University Colleges Oxford and Cambridge Own Property Worth £ 3.5 Billion | University funding
The colleges of Oxford and Cambridge collectively own more land than the Church of England and have a portfolio of properties across the UK worth £ 3.5 billion, an investigation by the Guardian.
From a Scottish castle conquered by Robert the Bruce and the O2 arena in Greenwich to a betting shop in Brent, north-west London, the land and buildings belonging to the university colleges encompass both ancient and modern possessions. growing to 51,000 hectares (126,000 acres) – an area more than four times the size of Manchester.
Oxbridge’s holdings eclipse the 42,000 hectares held in 41 dioceses by the Church of England, which is often considered the UK’s largest private landowner.
The figures follow Monday’s revelation that estates, endowments, investments and other assets held by Oxford and Cambridge are collectively worth nearly £ 21 billion. The details of the property come from the most extensive investigation of Oxbridge’s land holdings since 1873, through a combination of Freedom of Information requests, archival searches and land registers.
Oxbridge Colleges have real estate holdings of £ 3.5bn, while universities collectively hold real estate investments worth £ 863m. These figures do not take into account the value of many historic university sites, which are held at amortized cost.
The total size does not include unmeasured land held by several colleges “under old possession”, nor properties of universities, which could not fully account for their land ownership but own at least 1,800 hectares, according to available information. in line.
Cambridge’s two main landowners are St John’s and Trinity, which own 10,500 hectares worth £ 1.1 billion and make up more than half of the 17,000 hectares owned by Cambridge colleges.
Trinity values its property investments at £ 850million and in early January the college sold a block of commercial and residential space in Kensington High Street in central London to Unitum Ltd, a Malta-based holding company, for £ 28million.
All Souls, Christ Church and Merton are the largest Oxbridge landowners in the UK, owning 14,000 of the 34,000 hectares owned by Oxford Colleges valued at around £ 460million.
The oldest college-owned property is Buittle Castle in Dumfries and Galloway, built in the 12th century and donated to the Scottish nobleman John de Balliol, who, along with his wife, Lady Dervorguilla, founded Balliol College, Oxford, in 1263.
Although the castle was captured by Robert the Bruce in the 14th century, it later returned to the crown and is now back in the hands of Balliol College.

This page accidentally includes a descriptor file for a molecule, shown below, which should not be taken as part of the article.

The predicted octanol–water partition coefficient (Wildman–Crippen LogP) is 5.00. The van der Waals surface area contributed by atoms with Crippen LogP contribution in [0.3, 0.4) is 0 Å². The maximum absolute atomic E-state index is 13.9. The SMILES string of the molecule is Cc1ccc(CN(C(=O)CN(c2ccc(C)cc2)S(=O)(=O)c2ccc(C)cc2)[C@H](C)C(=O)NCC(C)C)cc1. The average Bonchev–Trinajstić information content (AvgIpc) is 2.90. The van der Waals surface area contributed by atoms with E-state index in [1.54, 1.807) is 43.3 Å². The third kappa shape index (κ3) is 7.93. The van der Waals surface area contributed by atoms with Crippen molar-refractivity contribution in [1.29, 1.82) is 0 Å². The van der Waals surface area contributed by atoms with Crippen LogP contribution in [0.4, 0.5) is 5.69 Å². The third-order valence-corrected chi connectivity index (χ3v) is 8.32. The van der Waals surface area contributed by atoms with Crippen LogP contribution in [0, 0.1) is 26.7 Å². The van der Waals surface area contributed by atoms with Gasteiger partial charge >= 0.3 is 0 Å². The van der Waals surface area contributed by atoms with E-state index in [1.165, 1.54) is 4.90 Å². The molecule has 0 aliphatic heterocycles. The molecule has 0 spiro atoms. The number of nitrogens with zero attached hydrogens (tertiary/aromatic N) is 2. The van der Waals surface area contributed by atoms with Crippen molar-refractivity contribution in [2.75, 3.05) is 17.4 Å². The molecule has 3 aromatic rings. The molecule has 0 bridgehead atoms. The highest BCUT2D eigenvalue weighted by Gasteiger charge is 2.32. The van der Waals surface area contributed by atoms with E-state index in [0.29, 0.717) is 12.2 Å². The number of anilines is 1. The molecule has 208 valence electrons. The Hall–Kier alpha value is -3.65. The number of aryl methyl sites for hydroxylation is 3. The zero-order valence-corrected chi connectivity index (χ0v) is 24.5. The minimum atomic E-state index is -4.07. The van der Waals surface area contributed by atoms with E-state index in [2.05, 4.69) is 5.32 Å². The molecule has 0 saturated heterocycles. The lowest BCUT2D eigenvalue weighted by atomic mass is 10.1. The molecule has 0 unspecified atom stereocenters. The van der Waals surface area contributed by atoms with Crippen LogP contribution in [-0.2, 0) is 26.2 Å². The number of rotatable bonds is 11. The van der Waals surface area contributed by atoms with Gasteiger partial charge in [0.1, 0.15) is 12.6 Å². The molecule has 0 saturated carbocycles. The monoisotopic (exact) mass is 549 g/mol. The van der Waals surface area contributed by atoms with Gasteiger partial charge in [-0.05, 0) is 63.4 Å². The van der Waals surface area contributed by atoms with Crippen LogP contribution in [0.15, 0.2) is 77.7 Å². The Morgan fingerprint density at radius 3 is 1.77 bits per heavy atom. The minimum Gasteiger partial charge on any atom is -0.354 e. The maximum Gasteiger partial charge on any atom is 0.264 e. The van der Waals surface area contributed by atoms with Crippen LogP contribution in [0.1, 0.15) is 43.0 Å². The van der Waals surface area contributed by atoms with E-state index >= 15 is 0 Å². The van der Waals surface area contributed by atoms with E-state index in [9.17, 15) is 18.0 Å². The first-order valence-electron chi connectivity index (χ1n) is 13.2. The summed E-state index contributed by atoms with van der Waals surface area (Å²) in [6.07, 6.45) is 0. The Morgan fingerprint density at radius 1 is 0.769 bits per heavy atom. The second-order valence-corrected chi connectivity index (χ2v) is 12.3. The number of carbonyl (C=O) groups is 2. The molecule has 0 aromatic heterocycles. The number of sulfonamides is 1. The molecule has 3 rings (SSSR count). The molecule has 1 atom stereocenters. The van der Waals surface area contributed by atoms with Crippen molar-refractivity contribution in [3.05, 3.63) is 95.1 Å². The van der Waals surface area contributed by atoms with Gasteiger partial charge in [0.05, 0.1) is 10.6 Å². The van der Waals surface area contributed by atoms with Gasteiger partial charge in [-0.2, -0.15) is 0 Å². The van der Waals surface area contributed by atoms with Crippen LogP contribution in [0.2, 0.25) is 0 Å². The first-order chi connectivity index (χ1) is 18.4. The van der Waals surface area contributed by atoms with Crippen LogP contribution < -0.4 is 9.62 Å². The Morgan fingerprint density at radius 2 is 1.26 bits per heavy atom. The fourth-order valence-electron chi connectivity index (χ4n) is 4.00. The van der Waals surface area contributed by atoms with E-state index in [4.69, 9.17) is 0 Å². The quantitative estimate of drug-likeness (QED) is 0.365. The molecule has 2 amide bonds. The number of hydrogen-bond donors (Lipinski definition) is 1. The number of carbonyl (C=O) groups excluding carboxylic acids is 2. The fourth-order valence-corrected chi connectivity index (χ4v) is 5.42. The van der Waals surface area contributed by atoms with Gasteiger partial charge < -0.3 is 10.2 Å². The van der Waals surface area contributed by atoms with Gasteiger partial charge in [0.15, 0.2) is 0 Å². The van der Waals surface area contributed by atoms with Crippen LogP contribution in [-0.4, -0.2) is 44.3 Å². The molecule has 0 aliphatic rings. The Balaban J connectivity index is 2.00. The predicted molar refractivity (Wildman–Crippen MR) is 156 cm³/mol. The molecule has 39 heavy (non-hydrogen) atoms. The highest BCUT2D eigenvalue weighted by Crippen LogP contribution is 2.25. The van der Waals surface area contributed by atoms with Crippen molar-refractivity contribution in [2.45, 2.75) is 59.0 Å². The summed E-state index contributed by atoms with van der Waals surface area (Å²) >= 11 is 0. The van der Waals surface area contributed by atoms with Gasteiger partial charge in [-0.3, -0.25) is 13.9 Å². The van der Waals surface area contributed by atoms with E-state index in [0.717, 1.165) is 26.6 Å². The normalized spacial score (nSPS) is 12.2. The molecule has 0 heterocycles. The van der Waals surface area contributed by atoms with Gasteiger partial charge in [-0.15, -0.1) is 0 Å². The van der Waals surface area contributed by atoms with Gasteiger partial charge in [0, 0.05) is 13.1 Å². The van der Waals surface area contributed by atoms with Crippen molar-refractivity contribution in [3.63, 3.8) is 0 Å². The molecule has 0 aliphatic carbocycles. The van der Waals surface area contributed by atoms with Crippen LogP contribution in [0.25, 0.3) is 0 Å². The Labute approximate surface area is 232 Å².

One of the more lucrative holdings is the O2 Arena, originally known as Millennium Dome, which Trinity College owns with a 999 year lease after buying it for £ 24million in 2009.
Trinity collects rent from Anschutz Entertainment Group, which operates the concert arena, and over the past two years the college has made nearly £ 22million in profit on the site.
Other well-known properties include the site of the Top Gear Test Track, also owned by Trinity, and the Rose Bowl, home of the Hampshire Cricket Club, owned by Queen’s College, Oxford.
One of the most unlikely holdings belongs to St John’s College, the alma mater of former Prime Minister Tony Blair, and the wealthiest college in Oxford. He is the owner of the Millwall training ground.
Less glamorous are swathes of rural farmland and forests, which include an Isle of Wight farmhouse purchased by Queen’s College from Henry VIII, several industrial estates in Leeds, several gourmet pubs across England and freehold estates more than 100 points of sale and stores, including branches of Caffè Nero and HSBC.
The most concentrated commercial land ownership is in Brent, where All Souls College, one of Oxford’s wealthiest, owns more than 300 properties. The vast majority are residential houses, but they also include full ownership of a Ladbrokes betting shop.
The Borough of London had the highest proportion of applications for housing allowances by private tenants in the country, according to a Financial Times study in 2015.
Several colleges have received farm grants amounting to hundreds of thousands of pounds, according to data from the Ministry of Environment, Food and Rural Affairs (Defra).
These include £ 117,000 in Common Agricultural Policy grants paid in 2016 to Waterside Farm in Berkshire, owned by St John’s College, Oxford, which has a wealth of £ 582million.
The farm has received taxpayer-funded grants intended to preserve the environment by protecting wildlife and maintaining rural landscapes, despite the fact that West Berkshire Council proposed in 2016 to extract 200,000 tonnes of gravel on an 11 year farm, located at the North Wessex Downs – an area of outstanding natural beauty.
The plans were met with widespread anger at the time by locals, including one who wrote a letter to the college promising to “highlight the damage St John’s College intends to inflict upon the environment, ecosystem, neighborhood, city and not least, residents ”.
Meanwhile, Cambridge, which has net assets of £ 4.8 billion, also received £ 180,000 in CAP grants in 2016 for its university farm. And this despite the university’s research in 2015 describing this funding as “perverse” subsidies “promoting negative actions both long and short term by being bad for the environment and costly for the economy”.
An Oxford spokesperson said: “The strong track record of the central university allows us to fund new initiatives for our students, staff and exceptional teaching and research.”
The Oxford Endowment includes 600 trusts with funds earmarked for specific purposes such as teaching posts, buildings and research. About £ 270million of the endowment supports the scholarships.
Cambridge declined to respond to requests for a response.